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Donna Hechler Porter
He let go of her arm as if he had been stung. “I am not an outsider.”
“I cannot do business with wayward Friends either.”
“Oh.” He drew the word out. “How strange. I do not feel lost.”
“Sister Mary, do you know what it cost me, personally, to come and ask thee to do them?”
Her throat tightened. What it cost him? Did he ever think of the humiliation it had cost her to listen to him request her to be a seamstress for his family?
Every time I see thee, it costs a part of me.
“’Tis just a job. You can find someone else.”
The deep furrow next to the man’s mouth twitched. He yanked the hat from his head. His fingers bent the straw to his will. The crunch grated into her ears.
“I will start cutting tobacco next week. I have to start work on the kitchen soon. I do not have time to find another seamstress. Surely we can work out something.”
“I do not think so.”
“I am seeking restitution. It will be handled at the next monthly meeting.”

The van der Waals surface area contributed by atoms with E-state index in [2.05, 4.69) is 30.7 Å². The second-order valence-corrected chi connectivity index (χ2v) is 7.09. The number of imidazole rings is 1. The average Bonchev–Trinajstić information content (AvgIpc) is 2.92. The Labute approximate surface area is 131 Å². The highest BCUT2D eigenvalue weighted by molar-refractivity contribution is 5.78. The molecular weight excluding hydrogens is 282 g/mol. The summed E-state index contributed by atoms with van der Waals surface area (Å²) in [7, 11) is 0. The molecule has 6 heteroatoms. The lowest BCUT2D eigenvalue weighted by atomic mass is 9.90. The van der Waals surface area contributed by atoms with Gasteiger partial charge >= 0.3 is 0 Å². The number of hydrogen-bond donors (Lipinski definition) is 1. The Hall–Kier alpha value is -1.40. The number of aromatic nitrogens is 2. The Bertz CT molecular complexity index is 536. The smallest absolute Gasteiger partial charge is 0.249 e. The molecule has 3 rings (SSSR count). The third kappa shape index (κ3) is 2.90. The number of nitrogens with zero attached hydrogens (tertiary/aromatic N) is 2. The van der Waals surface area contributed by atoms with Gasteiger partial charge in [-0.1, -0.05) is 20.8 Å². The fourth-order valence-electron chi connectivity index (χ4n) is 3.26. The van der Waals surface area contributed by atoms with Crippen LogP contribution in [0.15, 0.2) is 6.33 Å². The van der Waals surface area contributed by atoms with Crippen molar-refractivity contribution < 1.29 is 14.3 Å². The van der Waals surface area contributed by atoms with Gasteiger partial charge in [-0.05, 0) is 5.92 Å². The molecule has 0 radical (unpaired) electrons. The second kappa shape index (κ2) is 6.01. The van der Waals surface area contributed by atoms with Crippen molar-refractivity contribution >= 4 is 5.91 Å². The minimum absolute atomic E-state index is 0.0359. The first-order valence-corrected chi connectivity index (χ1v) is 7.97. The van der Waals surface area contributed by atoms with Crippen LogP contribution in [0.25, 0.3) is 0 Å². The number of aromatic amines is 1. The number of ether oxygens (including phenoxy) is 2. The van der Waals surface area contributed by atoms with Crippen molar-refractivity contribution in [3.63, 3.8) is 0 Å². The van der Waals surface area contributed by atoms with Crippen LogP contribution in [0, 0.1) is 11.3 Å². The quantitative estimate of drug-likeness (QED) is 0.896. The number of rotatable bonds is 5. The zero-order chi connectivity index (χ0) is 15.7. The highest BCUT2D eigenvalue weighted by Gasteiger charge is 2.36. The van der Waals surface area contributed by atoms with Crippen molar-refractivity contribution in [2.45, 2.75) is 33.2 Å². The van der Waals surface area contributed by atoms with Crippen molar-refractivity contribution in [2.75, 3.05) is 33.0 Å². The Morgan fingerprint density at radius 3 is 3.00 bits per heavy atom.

“Is your daughter?”
“No, she is not.” His chiseled chin jutted forward. “If you will not work for her, will you at least do the work for the rest of us?”
“No. I think it would be best if you found someone else.”
“I have not the time.”
“Abigail has been gone for almost a year. You are the one who has not hired a seamstress.”
“I have been busy.”
“’Twas not busy. ‘Twas neglectful.”
“You can talk to me about neglect when your wife dies.”
Mary’s eyes widened.
“I mean husband,” he quipped.
It took him a minute to realize his mistake. Then, his face reddened.
He shot her a shy smile. Their eyes locked. Her heart slammed against her throat.
“Please, Mary. I need a seamstress, and I know you need the work.”
He had dropped the formal address of Sister. That, combined with the smile, was shattering. She lowered her gaze. The dark curly chest hair waved at her from between the folds of the loosened cravat.
That was no better. She took in a deep breath to still her nerves. “I would very much like to, but I just cannot.” She spun around before he could launch another protest.
She would have done almost anything at that moment to see that smile on a regular basis. But, she could not lose her girls.
And it should have been of little consequence other than the loss of the money. It was just a job she could not do. Amon Cayle was simply an employer she could not work for.
So why did she feel as if a piece of her heart had been cut out?